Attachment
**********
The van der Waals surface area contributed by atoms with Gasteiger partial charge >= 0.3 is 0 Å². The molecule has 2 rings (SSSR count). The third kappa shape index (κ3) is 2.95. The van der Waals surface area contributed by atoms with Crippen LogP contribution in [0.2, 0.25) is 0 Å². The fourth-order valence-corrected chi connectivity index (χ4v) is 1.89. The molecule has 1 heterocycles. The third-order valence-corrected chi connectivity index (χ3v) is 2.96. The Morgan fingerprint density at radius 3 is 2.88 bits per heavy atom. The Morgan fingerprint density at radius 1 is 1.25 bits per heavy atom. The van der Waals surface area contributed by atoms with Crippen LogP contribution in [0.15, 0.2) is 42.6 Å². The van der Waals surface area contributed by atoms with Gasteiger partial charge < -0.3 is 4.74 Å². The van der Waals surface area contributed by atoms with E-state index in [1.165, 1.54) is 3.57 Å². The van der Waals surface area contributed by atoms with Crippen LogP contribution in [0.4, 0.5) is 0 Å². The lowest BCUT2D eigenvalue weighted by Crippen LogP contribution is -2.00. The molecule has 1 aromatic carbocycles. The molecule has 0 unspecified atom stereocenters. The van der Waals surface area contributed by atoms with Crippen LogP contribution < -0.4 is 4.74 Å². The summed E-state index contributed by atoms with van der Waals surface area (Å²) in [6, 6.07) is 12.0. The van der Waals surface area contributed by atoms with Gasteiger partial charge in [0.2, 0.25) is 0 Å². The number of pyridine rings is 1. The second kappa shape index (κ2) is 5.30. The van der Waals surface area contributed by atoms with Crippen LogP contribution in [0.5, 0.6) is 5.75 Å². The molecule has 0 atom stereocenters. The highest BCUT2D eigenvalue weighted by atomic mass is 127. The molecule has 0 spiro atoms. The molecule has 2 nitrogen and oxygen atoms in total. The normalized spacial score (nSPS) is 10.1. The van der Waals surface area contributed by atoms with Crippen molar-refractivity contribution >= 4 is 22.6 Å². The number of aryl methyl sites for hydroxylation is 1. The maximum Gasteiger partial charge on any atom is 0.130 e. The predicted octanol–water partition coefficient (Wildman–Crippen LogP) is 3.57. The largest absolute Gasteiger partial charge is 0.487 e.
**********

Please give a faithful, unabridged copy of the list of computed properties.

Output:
The van der Waals surface area contributed by atoms with Gasteiger partial charge >= 0.3 is 0 Å². The molecule has 2 rings (SSSR count). The third kappa shape index (κ3) is 2.95. The van der Waals surface area contributed by atoms with Crippen LogP contribution in [0.2, 0.25) is 0 Å². The fourth-order valence-corrected chi connectivity index (χ4v) is 1.89. The molecule has 1 heterocycles. The third-order valence-corrected chi connectivity index (χ3v) is 2.96. The Morgan fingerprint density at radius 3 is 2.88 bits per heavy atom. The Morgan fingerprint density at radius 1 is 1.25 bits per heavy atom. The van der Waals surface area contributed by atoms with Crippen LogP contribution in [0.15, 0.2) is 42.6 Å². The van der Waals surface area contributed by atoms with Gasteiger partial charge < -0.3 is 4.74 Å². The van der Waals surface area contributed by atoms with E-state index in [1.165, 1.54) is 3.57 Å². The van der Waals surface area contributed by atoms with Crippen LogP contribution in [0.4, 0.5) is 0 Å². The lowest BCUT2D eigenvalue weighted by Crippen LogP contribution is -2.00. The molecule has 1 aromatic carbocycles. The molecule has 0 unspecified atom stereocenters. The van der Waals surface area contributed by atoms with Crippen LogP contribution < -0.4 is 4.74 Å². The summed E-state index contributed by atoms with van der Waals surface area (Å²) in [6, 6.07) is 12.0. The van der Waals surface area contributed by atoms with Gasteiger partial charge in [0.2, 0.25) is 0 Å². The number of pyridine rings is 1. The second kappa shape index (κ2) is 5.30. The van der Waals surface area contributed by atoms with Crippen LogP contribution in [0.5, 0.6) is 5.75 Å². The molecule has 0 atom stereocenters. The highest BCUT2D eigenvalue weighted by atomic mass is 127. The molecule has 0 spiro atoms. The molecule has 2 nitrogen and oxygen atoms in total. The normalized spacial score (nSPS) is 10.1. The van der Waals surface area contributed by atoms with Crippen molar-refractivity contribution >= 4 is 22.6 Å². The number of aryl methyl sites for hydroxylation is 1. The maximum Gasteiger partial charge on any atom is 0.130 e. The predicted octanol–water partition coefficient (Wildman–Crippen LogP) is 3.57. The largest absolute Gasteiger partial charge is 0.487 e.